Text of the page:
Senior caregivers working with senior's with memory loss must have special training to understand all of the dynamics of the disease. One of the biggest challenges of Alzheimer's disease is that it progresses at a different rate in each person. However, because of the growth in the number of individuals living longer with memory loss, the demand for caregivers continues as senior care companies hire part-time and full-time caregivers each day. Apply for a senior caregiving job near you or refer-a-friend and be entered to win prizes weekly on Caregiverlist.
Caregivers employed with senior care companies know the realities of caregiver stress. Caregiverlist invites all family caregivers and professional caregivers to take a moment for relaxation with our photo of the week and inspirational quote. This week's photo is a beautiful and serene sunset. We'd like to thank you for caring for our seniors. Remember more caregivers are needed, please refer your friends to apply for part-time and full-time job positions on Caregiverlist.com and visit our career center for additional career tools.
"A professional is someone who can do his best work when he doesn’t feel like it."
Congratulations to senior caregiver Jessica Parel, the 2013 CAHSAH (California Association for Health Services at Home) Joan Baier Garland Home Care Nursing Scholarship Winner!
Jessica shared with CAHSAH conference attendees that she at first had diffculty finding her path in life. However, she then experienced the loss of both of her grandparents who passed away while in hospice care. This gave her the inspiration to become a senior caregiver and then to begin studies to pursue a degree as a registered nurse.
"I believe I need my clients more than they need me," says Ms. Parel. Her experience as a senior caregiver has fueled her passion and drive, she says.
Caring for seniors definitely delivers value beyond a paycheck, as senior caregivers enjoy the wisdom seniors are able to share from a lifetime of experiences.
As the senior care industry continues to expand, in order to meet the care needs of our growing senior population (10,000 seniors turn age 65 each day), senior care companies hire new caregivers each week.
Become a professional senior caregiver by taking an online caregiver training course and apply for a part-time or full-time senior caregiving job near your home on Caregiverlist.com. You may also want to pursue advanced training, just as Jessica Parel is doing, to continue to grow your career in the senior healthcare industry. Many senior care companies will assist with tuition reimbursement for becoming a certified nursing aide, or you may have an opportunity to win a scholarship, just as Jessica Parel did at this year's California home care conference.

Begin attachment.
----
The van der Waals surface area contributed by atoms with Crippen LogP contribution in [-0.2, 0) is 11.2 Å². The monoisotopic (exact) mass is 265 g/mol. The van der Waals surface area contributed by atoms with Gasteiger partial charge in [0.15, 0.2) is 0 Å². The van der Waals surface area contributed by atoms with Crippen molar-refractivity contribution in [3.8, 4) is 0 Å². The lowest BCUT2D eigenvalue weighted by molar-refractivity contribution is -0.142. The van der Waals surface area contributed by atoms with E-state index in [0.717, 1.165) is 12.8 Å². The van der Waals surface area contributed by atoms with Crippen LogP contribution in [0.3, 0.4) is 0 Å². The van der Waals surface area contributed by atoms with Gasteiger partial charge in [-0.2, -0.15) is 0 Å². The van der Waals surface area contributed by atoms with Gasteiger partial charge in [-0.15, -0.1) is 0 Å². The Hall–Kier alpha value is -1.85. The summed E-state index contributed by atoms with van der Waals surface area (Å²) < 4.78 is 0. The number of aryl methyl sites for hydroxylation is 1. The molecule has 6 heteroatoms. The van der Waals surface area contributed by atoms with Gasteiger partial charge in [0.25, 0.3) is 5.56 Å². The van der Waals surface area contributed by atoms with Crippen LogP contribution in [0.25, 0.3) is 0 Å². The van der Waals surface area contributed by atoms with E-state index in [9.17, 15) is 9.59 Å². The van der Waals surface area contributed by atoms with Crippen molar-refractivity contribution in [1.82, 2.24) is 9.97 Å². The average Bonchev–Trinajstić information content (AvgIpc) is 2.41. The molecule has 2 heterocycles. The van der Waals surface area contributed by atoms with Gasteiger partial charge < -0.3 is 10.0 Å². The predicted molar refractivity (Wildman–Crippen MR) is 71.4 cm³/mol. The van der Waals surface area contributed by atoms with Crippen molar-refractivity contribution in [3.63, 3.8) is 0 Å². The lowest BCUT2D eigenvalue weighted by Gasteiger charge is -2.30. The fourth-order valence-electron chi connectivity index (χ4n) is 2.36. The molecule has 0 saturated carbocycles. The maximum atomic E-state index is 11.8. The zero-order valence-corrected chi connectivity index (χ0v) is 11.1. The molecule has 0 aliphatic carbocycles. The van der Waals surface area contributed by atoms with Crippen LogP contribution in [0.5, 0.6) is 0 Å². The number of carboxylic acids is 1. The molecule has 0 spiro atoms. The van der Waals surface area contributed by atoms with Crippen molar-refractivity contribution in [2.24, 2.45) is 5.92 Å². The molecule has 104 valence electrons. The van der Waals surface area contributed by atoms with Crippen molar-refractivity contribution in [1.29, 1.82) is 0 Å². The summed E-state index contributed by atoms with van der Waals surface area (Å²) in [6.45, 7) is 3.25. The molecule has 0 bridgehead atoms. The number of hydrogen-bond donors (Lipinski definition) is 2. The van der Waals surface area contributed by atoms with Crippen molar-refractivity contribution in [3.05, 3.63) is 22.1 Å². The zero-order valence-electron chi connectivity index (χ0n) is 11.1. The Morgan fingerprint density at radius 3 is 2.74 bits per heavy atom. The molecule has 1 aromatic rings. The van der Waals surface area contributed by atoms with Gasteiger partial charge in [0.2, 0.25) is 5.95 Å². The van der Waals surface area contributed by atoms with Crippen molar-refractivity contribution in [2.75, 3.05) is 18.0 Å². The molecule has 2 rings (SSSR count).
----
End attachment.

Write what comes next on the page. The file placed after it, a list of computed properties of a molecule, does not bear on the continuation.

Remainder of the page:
Congratulations and gratitude to Jessica for advancing the benefits that come with working as a professional senior caregiver.
National Dementia Week, from May 19th through May 25th, highlights senior care needs for those with Alzheimer’s Disease and other types of dementia. There are many ways of getting involved and being aware such as knowing the signs and symptoms of dementia and knowing how to find care for your family member or friend in need.
Dementia occurs when the brain slowly loses its ability to process thoughts and is a decline in the cognitive function. There are many diseases that cause dementia-- Alzheimer’s being the most well-known. Other diseases that cause dementia include Lewy body disease, fronto-temporal dementia, vascular dementia, and many more.
The neurological symptoms associated with dementia can unfortunately affect our loved ones. What can you do when dementia affects your mother, father, aunt or grandfather? One should be aware of the signs and symptoms. Your family member or friend may experience memory loss, moodiness and/or communication difficulties. As the dementia progresses, all of these symptoms may lead to a serious struggle for your family member or friend to get through the day on their own.
What can you do when your loved one can no longer take care of themselves?
Are you able to take care of them yourself? Or, will you need outside and additional help?
Caregiverlist provides information on quality senior care companies and the daily costs of nursing homes nationwide. Anyone seeking senior care options may submit a request to “find senior care” to be connected with quality companies in their area. You can specify type of care—such as home care, assisted living, nursing home, etc.— and additional information such as the monthly budget and unique needs.
Anyone who may have gained experience as a caregiver while caring for a loved one with memory loss, may consider becoming a professional senior caregiver and submit a job application to be connected with hiring companies in their area.
This Dementia Awareness Week, take some time to get acquainted with dementia and what Caregiverlist can do to help out your family or friend!